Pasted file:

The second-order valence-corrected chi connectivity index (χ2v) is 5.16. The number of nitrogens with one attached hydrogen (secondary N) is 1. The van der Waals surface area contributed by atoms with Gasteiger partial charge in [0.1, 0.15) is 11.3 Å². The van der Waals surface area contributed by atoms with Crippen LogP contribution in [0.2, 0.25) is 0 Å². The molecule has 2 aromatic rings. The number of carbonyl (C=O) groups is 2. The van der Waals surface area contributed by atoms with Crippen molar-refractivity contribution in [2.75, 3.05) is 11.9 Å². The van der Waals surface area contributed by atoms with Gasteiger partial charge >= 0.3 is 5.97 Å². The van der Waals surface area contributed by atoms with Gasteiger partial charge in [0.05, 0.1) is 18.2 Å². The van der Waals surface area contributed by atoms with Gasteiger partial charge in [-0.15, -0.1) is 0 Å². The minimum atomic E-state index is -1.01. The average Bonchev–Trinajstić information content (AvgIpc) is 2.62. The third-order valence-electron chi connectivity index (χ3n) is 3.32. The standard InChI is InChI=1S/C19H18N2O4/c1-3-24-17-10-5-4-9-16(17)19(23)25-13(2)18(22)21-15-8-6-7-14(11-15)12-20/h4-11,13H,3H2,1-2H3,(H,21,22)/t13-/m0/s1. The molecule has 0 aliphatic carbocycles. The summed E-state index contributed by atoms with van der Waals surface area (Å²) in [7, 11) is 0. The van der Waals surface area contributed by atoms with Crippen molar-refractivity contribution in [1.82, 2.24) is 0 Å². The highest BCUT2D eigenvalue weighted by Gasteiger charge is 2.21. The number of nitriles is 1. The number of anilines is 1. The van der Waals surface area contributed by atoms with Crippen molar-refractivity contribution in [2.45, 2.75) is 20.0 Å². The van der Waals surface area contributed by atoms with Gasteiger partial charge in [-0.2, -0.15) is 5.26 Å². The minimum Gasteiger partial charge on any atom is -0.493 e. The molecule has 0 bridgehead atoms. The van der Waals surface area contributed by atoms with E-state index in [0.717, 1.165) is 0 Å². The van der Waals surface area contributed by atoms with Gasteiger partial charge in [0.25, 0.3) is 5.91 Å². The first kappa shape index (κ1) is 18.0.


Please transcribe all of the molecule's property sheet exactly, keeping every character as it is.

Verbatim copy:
The second-order valence-corrected chi connectivity index (χ2v) is 5.16. The number of nitrogens with one attached hydrogen (secondary N) is 1. The van der Waals surface area contributed by atoms with Gasteiger partial charge in [0.1, 0.15) is 11.3 Å². The van der Waals surface area contributed by atoms with Crippen LogP contribution in [0.2, 0.25) is 0 Å². The molecule has 2 aromatic rings. The number of carbonyl (C=O) groups is 2. The van der Waals surface area contributed by atoms with Crippen molar-refractivity contribution in [2.75, 3.05) is 11.9 Å². The van der Waals surface area contributed by atoms with Gasteiger partial charge >= 0.3 is 5.97 Å². The van der Waals surface area contributed by atoms with Gasteiger partial charge in [0.05, 0.1) is 18.2 Å². The van der Waals surface area contributed by atoms with Gasteiger partial charge in [-0.15, -0.1) is 0 Å². The minimum atomic E-state index is -1.01. The average Bonchev–Trinajstić information content (AvgIpc) is 2.62. The third-order valence-electron chi connectivity index (χ3n) is 3.32. The standard InChI is InChI=1S/C19H18N2O4/c1-3-24-17-10-5-4-9-16(17)19(23)25-13(2)18(22)21-15-8-6-7-14(11-15)12-20/h4-11,13H,3H2,1-2H3,(H,21,22)/t13-/m0/s1. The molecule has 0 aliphatic carbocycles. The summed E-state index contributed by atoms with van der Waals surface area (Å²) in [7, 11) is 0. The van der Waals surface area contributed by atoms with Crippen molar-refractivity contribution in [1.82, 2.24) is 0 Å². The highest BCUT2D eigenvalue weighted by Gasteiger charge is 2.21. The number of nitriles is 1. The number of anilines is 1. The van der Waals surface area contributed by atoms with Crippen molar-refractivity contribution in [2.45, 2.75) is 20.0 Å². The van der Waals surface area contributed by atoms with Gasteiger partial charge in [-0.2, -0.15) is 5.26 Å². The minimum Gasteiger partial charge on any atom is -0.493 e. The molecule has 0 bridgehead atoms. The van der Waals surface area contributed by atoms with E-state index in [0.717, 1.165) is 0 Å². The van der Waals surface area contributed by atoms with Gasteiger partial charge in [0.25, 0.3) is 5.91 Å². The first kappa shape index (κ1) is 18.0.